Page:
Model S price increase looming?

Model S price increase looming?

From "Top Speed"

Here is the article text in case the link does not work.....

Currently, prices for the Tesla Model S range from $57,400 to $77,400 — $49,900 to $69,900, if you add the $7,500 federal tax credit. However, we are all well aware of the fact that the Model S is being sold at, or even possibly well below, the cost to build it. This means that it is only a matter of time before a price hike is in order.

Tesla has now lifted the veil of silence on this topic and announced that there will be a price increase in the near future. Surprise! Well, not really, since the rumors have been floating around about a price increase for a while. There is no information on just how much of an increase we are looking at, but we would guess that it will be significant. It may even push the upper end of the Model S toward the base price of the Fisker Karma. One bit of information that Tesla let us in on is that some features that are now standard equipment will later become option packages, which means that we will not only see a price hike, but also a decrease in standard features.

This price increase will not apply to the existing reservations. Those customers who have placed a reservation will receive an email from Tesla where they will be advice to finish their configuration and order within a "fair, predefined time frame."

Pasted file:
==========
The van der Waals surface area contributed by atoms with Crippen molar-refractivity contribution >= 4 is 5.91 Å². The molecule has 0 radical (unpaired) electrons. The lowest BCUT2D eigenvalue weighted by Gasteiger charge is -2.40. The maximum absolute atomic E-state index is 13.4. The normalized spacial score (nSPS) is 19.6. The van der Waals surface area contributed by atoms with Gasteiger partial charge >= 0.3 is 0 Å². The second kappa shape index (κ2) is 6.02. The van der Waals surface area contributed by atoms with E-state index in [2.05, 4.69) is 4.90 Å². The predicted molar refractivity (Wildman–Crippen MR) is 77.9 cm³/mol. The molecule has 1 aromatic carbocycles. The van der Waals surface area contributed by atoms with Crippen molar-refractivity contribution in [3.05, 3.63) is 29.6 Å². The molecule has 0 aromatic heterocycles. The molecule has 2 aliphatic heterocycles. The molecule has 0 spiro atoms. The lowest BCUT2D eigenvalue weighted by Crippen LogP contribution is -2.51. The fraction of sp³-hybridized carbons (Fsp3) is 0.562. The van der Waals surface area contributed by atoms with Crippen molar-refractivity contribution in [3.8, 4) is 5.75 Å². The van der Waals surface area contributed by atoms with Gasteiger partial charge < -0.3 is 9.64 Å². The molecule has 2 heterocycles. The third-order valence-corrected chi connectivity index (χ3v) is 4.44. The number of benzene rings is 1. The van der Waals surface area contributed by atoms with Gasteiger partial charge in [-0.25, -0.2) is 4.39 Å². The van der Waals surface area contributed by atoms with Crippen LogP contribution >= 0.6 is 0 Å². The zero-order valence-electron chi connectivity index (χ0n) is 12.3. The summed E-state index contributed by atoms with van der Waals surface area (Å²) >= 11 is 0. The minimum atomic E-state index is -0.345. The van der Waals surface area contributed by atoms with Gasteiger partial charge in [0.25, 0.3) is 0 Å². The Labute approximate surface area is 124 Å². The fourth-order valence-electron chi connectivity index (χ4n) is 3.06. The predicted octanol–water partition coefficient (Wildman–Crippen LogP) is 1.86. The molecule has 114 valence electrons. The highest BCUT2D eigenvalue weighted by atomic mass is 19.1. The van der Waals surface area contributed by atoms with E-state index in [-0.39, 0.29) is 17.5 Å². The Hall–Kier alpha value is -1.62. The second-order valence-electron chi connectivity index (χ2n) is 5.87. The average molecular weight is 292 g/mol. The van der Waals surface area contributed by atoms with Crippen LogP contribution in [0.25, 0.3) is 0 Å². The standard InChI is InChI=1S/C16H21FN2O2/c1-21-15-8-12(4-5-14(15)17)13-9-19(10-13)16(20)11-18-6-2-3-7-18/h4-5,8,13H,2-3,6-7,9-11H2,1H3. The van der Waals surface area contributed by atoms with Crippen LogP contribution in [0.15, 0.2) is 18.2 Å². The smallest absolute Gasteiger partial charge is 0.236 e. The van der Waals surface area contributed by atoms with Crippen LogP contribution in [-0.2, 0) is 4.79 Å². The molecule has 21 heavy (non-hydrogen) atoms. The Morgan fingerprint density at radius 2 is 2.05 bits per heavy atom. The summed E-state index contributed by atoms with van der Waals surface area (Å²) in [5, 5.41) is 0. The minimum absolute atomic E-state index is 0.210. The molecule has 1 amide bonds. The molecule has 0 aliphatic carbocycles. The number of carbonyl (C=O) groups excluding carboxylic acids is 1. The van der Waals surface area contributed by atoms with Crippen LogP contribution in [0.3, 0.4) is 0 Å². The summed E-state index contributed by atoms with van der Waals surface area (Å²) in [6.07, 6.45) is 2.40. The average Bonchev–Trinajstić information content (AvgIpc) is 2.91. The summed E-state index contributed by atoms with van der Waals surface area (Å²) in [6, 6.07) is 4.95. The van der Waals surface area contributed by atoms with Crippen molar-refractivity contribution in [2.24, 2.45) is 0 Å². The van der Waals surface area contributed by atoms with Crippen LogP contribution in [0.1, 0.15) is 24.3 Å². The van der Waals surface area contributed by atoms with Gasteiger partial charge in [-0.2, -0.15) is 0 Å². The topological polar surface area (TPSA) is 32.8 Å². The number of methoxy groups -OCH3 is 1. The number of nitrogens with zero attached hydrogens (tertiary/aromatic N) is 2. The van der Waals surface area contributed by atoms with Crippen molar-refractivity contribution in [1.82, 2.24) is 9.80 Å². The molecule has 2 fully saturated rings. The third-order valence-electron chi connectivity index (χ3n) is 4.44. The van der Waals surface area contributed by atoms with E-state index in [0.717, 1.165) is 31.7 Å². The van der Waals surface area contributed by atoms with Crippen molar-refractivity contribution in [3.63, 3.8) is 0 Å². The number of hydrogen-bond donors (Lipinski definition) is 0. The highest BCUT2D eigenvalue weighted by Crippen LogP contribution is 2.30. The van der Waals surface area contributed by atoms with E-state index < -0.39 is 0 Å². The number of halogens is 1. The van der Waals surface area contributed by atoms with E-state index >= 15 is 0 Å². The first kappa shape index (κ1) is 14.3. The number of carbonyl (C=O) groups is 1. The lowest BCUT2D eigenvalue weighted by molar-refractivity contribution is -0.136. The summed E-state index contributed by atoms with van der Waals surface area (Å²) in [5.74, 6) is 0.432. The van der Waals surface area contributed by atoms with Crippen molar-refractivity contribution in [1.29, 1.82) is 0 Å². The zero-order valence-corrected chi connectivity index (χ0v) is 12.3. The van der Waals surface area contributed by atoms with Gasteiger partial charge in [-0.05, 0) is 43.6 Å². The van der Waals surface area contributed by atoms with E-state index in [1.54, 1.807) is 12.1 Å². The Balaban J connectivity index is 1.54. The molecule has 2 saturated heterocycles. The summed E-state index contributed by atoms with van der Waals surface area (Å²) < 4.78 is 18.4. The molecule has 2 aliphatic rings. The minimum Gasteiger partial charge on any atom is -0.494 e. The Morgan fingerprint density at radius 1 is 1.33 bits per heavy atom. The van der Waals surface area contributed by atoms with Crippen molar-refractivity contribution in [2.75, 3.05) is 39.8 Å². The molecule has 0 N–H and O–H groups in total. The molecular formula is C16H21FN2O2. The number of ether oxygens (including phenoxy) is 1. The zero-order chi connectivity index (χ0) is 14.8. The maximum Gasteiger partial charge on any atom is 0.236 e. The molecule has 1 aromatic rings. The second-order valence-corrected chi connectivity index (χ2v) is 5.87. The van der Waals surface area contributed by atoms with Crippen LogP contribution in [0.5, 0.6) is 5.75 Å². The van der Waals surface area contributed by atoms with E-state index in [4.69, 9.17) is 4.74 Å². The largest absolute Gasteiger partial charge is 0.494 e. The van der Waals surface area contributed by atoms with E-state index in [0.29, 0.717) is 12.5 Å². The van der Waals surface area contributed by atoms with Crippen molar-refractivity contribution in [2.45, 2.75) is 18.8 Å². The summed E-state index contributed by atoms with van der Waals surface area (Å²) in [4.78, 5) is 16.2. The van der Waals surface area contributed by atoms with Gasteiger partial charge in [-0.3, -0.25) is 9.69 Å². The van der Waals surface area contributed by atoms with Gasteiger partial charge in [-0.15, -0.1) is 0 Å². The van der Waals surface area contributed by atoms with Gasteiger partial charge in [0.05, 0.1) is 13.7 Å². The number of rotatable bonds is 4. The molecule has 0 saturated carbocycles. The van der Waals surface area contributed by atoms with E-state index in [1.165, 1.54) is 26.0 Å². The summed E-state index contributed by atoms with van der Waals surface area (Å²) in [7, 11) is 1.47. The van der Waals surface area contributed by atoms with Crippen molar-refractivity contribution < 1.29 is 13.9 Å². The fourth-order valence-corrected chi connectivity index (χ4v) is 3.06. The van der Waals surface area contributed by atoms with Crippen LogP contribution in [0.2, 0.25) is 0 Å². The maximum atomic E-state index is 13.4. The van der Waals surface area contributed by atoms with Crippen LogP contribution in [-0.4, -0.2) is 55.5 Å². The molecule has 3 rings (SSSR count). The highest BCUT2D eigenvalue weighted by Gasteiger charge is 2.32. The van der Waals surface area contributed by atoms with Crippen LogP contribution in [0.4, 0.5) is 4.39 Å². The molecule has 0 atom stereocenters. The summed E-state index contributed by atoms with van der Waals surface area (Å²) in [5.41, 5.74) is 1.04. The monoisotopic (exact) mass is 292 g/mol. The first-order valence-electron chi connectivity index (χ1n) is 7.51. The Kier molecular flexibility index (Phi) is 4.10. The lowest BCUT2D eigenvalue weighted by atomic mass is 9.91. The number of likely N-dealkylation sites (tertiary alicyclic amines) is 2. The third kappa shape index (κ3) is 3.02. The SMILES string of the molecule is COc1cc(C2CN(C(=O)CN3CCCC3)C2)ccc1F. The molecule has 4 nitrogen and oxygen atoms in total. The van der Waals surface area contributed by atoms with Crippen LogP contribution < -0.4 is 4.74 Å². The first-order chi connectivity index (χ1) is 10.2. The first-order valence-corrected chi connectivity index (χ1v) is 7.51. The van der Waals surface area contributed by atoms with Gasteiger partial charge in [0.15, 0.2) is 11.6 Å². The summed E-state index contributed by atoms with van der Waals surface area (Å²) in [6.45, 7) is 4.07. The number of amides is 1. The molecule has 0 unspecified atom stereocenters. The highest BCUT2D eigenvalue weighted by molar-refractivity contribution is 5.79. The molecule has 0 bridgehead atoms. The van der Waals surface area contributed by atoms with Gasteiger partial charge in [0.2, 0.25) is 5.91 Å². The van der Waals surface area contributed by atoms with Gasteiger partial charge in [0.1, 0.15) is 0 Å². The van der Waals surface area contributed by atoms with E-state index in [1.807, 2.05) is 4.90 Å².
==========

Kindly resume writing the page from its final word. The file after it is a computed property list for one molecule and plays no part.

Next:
For those of you who do not remember, the Model S has a variety of battery and motor choices. Depending on the version, the Model S can sprint from 0 to 60 mph in in 4.5 seconds and can hit a top speed of 126 mph.

Full details on the price increase will be announced in the next two to three weeks.

trydesky | 29 novembre 2012

While price increases must happen, doesn't anyone find it sort of "sneaky" that Tesla is saying "first increase in 3 years"? No one bought the car 3 years ago! Heck, most people didn't even buy it 3 months ago. When they compare a price increase to other companies, you could buy those cars 3 years ago.

When they set this price 3 years ago, it was for today. Either they estimated wrong, or it was a bait and switch sort of plan.

Maybe I'm just a bit irritated because my delivery date keeps getting pushed back. I've had my reservation for 2.5 years and I sooooo tired of waiting.


prash.saka | 29 novembre 2012

@trydesky, that is an interesting point. And I agree with you.